Check Point Software yesterday launched a Windows Vista version of its ZoneAlarm firewall. Check Point also announced a Vista version of its ZoneAlarm Internet Security Suite. Customers with current subscriptions to earlier editions can update to the Vista version free of charge.

The Vista version of ZoneAlarm, a two-way firewall that will remain free, is the first from a major security vendor to apply Vista's WFP (Windows Filtering Platform) API (application programming interface), said Laura Yecies, the general manager of Check Point's consumer security line.

Yecies blamed the delay in the release of a Vista-compatible ZoneAlarm on a switch to Vista's API. "This is a bit later than we would have liked," said Yecies, noting the four-month lag between Vista's retail release and ZoneAlarm's appearance.

WFP is Vista architecture that lets developers tap into the TCP/IP processing path. but, according to Yecies, it was a steep learning curve. Microsoft used WFP to create its own Windows Firewall, which is bundled with Vista.

"We underestimated the schedule impact of WFP. But long term, WFP will give us more support and more stability on Vista. It was a lot of extra work, but we'll have to do fewer hacks in the future."

"At times, it seemed like we were an extension of Microsoft QA. They patched and made changes based on what we found while we were developing," Yecies said.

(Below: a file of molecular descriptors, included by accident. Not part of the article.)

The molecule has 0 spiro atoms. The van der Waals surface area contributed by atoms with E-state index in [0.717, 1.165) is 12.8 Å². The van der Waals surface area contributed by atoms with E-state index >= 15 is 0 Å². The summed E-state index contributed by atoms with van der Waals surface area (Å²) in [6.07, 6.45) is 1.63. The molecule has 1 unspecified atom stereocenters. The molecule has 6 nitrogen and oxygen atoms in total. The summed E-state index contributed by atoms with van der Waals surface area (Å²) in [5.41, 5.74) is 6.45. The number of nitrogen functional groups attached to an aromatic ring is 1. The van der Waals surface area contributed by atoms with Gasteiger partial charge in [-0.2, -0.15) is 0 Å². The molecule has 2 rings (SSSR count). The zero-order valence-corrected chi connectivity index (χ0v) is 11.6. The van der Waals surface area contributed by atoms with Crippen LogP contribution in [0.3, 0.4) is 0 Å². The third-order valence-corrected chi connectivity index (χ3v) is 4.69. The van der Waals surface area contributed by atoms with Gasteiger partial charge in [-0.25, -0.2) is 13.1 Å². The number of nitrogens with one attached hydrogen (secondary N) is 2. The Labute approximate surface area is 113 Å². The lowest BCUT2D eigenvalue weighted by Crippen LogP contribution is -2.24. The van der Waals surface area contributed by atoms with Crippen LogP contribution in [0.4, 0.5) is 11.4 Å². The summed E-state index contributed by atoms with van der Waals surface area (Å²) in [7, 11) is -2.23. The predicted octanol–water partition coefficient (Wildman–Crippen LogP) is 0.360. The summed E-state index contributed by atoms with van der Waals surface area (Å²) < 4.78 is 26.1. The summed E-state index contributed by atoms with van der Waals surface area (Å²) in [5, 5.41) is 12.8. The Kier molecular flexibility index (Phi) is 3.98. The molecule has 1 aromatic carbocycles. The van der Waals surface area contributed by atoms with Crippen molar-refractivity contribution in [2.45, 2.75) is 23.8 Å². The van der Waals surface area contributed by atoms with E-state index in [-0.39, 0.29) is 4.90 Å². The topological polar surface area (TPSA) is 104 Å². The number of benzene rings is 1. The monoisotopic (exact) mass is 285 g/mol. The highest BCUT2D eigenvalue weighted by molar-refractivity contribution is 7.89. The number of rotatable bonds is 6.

But Check Point remains committed to keeping ZoneAlarm a free download.

"It's very important to who were are," Yecies said. Zone Labs, which was acquired by Check Point in 2004, made its name by giving away the firewall. "And we think it's the right thing to do," she said. "Our paid users live in a safer world because there are 20 million more protected by the free firewall."

Check Point touted ZoneAlarm, also the foundation of the ZoneAlarm Internet Suite that was released yesterday for Vista, as an "operating system-level" firewall.

"Eighteen months ago, we decided that the firewall had to operate at the lowest level of the OS, to monitor every call, every program," said Jordy Berson, ZoneAlarm product manager.

"There are so many new threats that we need a behavioural-based firewall" to detect and defeat more insidious attackers, including rootkits and drive by-installed keyloggers, Berson said.

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